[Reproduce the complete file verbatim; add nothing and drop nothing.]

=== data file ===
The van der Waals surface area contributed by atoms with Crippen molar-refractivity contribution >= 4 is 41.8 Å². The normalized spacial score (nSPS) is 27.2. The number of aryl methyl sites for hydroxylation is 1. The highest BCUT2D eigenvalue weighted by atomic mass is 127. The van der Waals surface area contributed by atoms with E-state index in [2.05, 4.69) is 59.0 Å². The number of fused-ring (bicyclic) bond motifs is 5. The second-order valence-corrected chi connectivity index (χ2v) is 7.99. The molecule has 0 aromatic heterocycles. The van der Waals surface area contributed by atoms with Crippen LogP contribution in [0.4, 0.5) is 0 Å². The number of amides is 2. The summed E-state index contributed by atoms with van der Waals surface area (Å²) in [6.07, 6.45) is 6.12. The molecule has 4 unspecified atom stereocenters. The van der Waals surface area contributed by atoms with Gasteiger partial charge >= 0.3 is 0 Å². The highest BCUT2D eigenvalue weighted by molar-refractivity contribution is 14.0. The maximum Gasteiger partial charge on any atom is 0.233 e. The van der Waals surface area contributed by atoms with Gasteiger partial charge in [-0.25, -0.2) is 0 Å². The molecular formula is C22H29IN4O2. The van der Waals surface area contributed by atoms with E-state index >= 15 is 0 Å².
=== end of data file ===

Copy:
The van der Waals surface area contributed by atoms with Crippen molar-refractivity contribution >= 4 is 41.8 Å². The normalized spacial score (nSPS) is 27.2. The number of aryl methyl sites for hydroxylation is 1. The highest BCUT2D eigenvalue weighted by atomic mass is 127. The van der Waals surface area contributed by atoms with E-state index in [2.05, 4.69) is 59.0 Å². The number of fused-ring (bicyclic) bond motifs is 5. The second-order valence-corrected chi connectivity index (χ2v) is 7.99. The molecule has 0 aromatic heterocycles. The van der Waals surface area contributed by atoms with Crippen LogP contribution in [0.4, 0.5) is 0 Å². The number of amides is 2. The summed E-state index contributed by atoms with van der Waals surface area (Å²) in [6.07, 6.45) is 6.12. The molecule has 4 unspecified atom stereocenters. The van der Waals surface area contributed by atoms with Gasteiger partial charge >= 0.3 is 0 Å². The highest BCUT2D eigenvalue weighted by molar-refractivity contribution is 14.0. The maximum Gasteiger partial charge on any atom is 0.233 e. The van der Waals surface area contributed by atoms with Gasteiger partial charge in [-0.25, -0.2) is 0 Å². The molecular formula is C22H29IN4O2. The van der Waals surface area contributed by atoms with E-state index >= 15 is 0 Å².